One thing I noticed straight away with ‘All Souls’ is how a lot of the themes that Marias uses here are found in the rest of his novels. I mean this is common with loads of authors but it seemed so blindingly obvious with ‘All Souls’.
The plot itself is simple. A Spanish professor resides at Oxford for two years. He observes the world as an outsider and in the process has an affair.
What this book interesting is that Marias’ observations are super sharp and slightly humorous. Now and then it drags but on the whole I liked this book, dare I say even more than the your face tomorrow trilogy.
When I started to read the second part to Javier Maria’s Your Face Tomorrow trilogy, I never expected it to be so entwined with the first part, Fever and Spear. In fact the book starts exactly where it left off and more loose ends are being created.
At this point Jacques Deza is officially a spy for Bertrand Tupra and the two, go to a nightclub in order to to witness some people and check if there are shady under dealings. It leads to a night stuffed with debauchery, drugs, deceitfulness and other twists and turns which made Fever and Spear compulsive reading. Within this ordeal we also get more glimpses of events that happened in the past book and Deza reveals more about his past.
I did, however have mixed reactions to Dance and Dream, although it is not as meandering and contains more well rounded characters (trust me your view of ‘comic relief’ de la Garza will change) and there are some great action scenes, I have a feeling that Marias is the only author who can describe a head being dunked into a toilet so vivdly. I felt that the thrill contained in Fever and Spear was a bit missing. Plus basing a whole novel in a nightclub can get a bit tiresome.
Despite this the prose always mutates from humorous, sensual and gripping and is a fine instalment to this vast trilogy. The third part will be published sometime in Autumn and I am quite excited on how Marias will tie up this case.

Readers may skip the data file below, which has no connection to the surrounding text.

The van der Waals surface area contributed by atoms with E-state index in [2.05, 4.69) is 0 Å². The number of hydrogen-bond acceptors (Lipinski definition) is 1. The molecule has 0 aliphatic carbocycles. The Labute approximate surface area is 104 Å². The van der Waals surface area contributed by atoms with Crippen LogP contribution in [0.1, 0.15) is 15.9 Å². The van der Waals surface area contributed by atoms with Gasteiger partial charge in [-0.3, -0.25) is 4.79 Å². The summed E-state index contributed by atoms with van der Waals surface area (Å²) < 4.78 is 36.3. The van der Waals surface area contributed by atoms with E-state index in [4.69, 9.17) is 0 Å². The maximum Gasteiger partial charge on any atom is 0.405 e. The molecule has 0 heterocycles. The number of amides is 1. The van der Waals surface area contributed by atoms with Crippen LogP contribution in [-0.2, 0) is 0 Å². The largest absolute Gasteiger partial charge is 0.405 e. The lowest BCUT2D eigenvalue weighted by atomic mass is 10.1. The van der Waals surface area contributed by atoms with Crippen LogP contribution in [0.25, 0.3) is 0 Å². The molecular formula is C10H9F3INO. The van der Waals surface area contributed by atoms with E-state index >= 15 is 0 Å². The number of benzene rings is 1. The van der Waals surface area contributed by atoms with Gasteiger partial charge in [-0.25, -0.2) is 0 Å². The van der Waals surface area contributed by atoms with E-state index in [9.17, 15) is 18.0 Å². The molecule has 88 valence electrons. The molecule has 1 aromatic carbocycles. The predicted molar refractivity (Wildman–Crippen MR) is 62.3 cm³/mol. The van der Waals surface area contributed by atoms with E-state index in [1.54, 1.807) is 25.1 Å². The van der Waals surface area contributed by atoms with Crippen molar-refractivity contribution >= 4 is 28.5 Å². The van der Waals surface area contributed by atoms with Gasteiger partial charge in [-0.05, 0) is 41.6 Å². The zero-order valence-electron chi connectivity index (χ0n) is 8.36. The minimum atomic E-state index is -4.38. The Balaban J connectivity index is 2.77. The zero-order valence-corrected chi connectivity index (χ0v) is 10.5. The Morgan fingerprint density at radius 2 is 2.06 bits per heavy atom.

Clearly the slump I suffered through during the Easter holidays is over!
This was my first taste of the world of Javier Marias and I was greatly impressed.
Your Face Tomorrow is the first part of a trilogy chronicling the exploits of Jacques Deza. As Deza relocates himself to England, due to a messy divorce he discovers that his powers of perception are better than the average person. This catches the attention of his former lecturer Peter Wheeler, who introduces Deza to Bertram Tupra, the head of an espionage unit. After cajoling both Tupra and Wheeler persuade Deza to joint this unit so that they can get information on government traitors. During this process Deza begins to learn that things are not exactly as they seem and makes some surprising discoveries about his new colleagues.
You could say this Fever and Spear is merely an introduction. Throughout the novel we learn about characters and, of course Deza’s (and his father’s) life before his move to London. Already we are sucked into a very complex situation, filled with twists and turns where nothing is as it seems. Part spy thriller, part biography Fever and Spear could have stood alone as a single novel, if not Marias inserted a cliffhanger which leads to Deza’s first case.
Marias is a very delicate writer and although one gets the impression that he meanders too much, there is a reason why he does for he ties everything up. Marias is not interested in chronological order and any biographical information is scattered within the book. The language (or translation) is a bit too flowery at times but don’t let it put you off the book itself. All I can say now is that the second part, Dance and Dream should prove to be very interesting.